Listen to Your Audience to Meet Consumer Expectations
Do you truly understand your customers? I’m not talking about creating personas, doing keyword research and looking at your demographics (although that’s important too)!
I’m referring to listening to what your audience actually wants and needs to improve the customer experience.
First, let’s look at what Voice of Customer (VoC) means.
This is a research process that captures what your audience is saying, and how that relates to your brand. Businesses do this by gathering consumer feedback, whether that’s a survey, focus group or online reviews.
Voice of Customer tools can help you:
Explore and evaluate new products and services
Improve consumer engagement and retention
Uncover negative brand feedback
So, how can you use Voice of Customer tools to better your business? Here are 4 ways:
You can send surveys to certain segments or after a person has bought your product or service.
Here’s an example of a company who listened and responded to what people wanted: 1-800 Contacts, the world’s largest contact lens provider. They used surveys to gather consumer expectations with a company called Qualtrics.
One respondent jokingly asked the company to send him a candy bar and guess what? They did! This led to them implementing a program where they give gifts to people.
As a result, they increased their order rate by 3.8 percent and grew their NPS 13 points in just three months. Net Promoter Score (NPS) is a management tool that is used to measure the loyalty of your customers; learn more here.
There are numerous survey tools out there, from Survey Monkey to VWO, so you can find the right format for your needs.
To get the best response rate, be sure to:
Keep it brief. People don’t want to answer 50 questions about their experience. Limit your survey to about five questions, and let respondents know that it will only take a few minutes of their time.
Give them something. Offer a discount coupon, change to win a price or a gift to show your appreciation (if possible).
Remind them how important it is. Thank people for taking the time and tell them that you’re using their feedback to improve your processes.
Here are some great questions to ask that should elicit some useful responses:
How can we improve your customer experience?
Would you recommend our service or product and why or why not?
What did you like/dislike about your experience?
Would you buy our product or service again?
Usually done in-person or on the phone, the interview process lets you talk one-on-one or to a group of people about your product or service. This method gained popularity after it was popularized in a book called The Lean Startup by Eric Ries.
Discovering consumer expectations this way has a higher cost, but it can provide amazing insight and impress your consumers with a more personal type of interaction.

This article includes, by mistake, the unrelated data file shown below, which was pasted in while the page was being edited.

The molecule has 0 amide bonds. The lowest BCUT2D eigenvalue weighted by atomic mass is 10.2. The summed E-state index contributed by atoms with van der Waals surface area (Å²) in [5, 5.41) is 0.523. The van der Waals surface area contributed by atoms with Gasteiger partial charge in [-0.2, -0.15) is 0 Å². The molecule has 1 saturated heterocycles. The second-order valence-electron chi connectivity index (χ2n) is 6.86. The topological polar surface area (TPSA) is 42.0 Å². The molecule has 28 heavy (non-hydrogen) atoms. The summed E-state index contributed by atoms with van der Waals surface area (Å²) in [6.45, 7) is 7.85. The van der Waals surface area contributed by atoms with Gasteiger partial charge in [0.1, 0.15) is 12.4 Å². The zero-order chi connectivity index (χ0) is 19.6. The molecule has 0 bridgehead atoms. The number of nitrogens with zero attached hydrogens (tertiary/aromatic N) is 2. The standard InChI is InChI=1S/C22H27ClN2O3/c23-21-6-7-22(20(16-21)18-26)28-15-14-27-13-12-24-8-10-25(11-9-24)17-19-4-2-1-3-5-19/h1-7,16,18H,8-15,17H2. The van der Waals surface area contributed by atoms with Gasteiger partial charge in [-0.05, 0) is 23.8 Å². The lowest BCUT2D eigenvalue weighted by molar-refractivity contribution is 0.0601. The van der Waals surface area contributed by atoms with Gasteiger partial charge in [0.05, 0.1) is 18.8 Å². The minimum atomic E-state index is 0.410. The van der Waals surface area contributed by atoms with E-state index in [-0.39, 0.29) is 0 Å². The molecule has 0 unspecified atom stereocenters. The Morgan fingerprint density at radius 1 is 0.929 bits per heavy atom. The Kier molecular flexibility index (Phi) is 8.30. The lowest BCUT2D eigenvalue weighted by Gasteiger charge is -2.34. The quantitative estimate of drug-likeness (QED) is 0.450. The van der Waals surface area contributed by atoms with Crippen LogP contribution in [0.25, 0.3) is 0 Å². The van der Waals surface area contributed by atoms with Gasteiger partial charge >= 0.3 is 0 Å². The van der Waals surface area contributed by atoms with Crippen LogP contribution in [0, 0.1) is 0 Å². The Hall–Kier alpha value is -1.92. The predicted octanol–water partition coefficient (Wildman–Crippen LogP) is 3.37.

Not sure? Here’s an example from Febreze. Originally, P&G tried to sell their scented sprays by claiming it fixed smells in your home, with dismal results. The problem was that most people don’t know or don’t think that their homes smell, so why would they need Febreze?
So P&G hired a research company to interview people on how they used the product. They heard that those who sprayed Febreze did it to freshen a room as part of their house-cleaning routine, not to cover up odours.
As a result, the company positioned Febreze as a product to enhance your existing routine. Within two months, sales of the product doubled.
3. Your Website
Most marketers look at their site data to gain insights around things like how many people visited in a given time period, what their most popular landing pages are and which keywords people are using to find them.
However, by taking analytics to the next level and capturing behaviour, you can learn even more about what your audience is doing. From where they’re scrolling to on a given page to heat maps that show which content they’re interacting with, there are many tools that can show you what your visitors want and need from you.
Here’s an example of how the analytics company Hotjar uses heat maps to understand the users of some of the world’s biggest brands.
4. Social Media
Platforms like Facebook, Twitter, LinkedIn and Instagram can be valuable places to collect data on your visitors and fans.
By observing what your audience is doing, engaging with people who interact with your brand and starting conversations, you can learn so much about the people who are interested in your brand.
Also, social media now serves as a customer service platform; rather than write a letter or an email to a business, people now turn to social media to give praise or to complain.
As tempting as it may be to delete negative comments or ignore them in the hopes they’ll soon be buried, don’t! As Bill Gates said: “Your most unhappy customers are your greatest source of learning.”
Consumer expectations are higher than ever, and it’s critical to understand the people who are potentially buying what you’re selling.
By using the right Voice of Customer tools, you can be sure to give your audience exactly what they want, when and how they want it.
Does your business use VoC tools to help gather vital customer data? Let us know in the comments section below!
Read more: business2community.com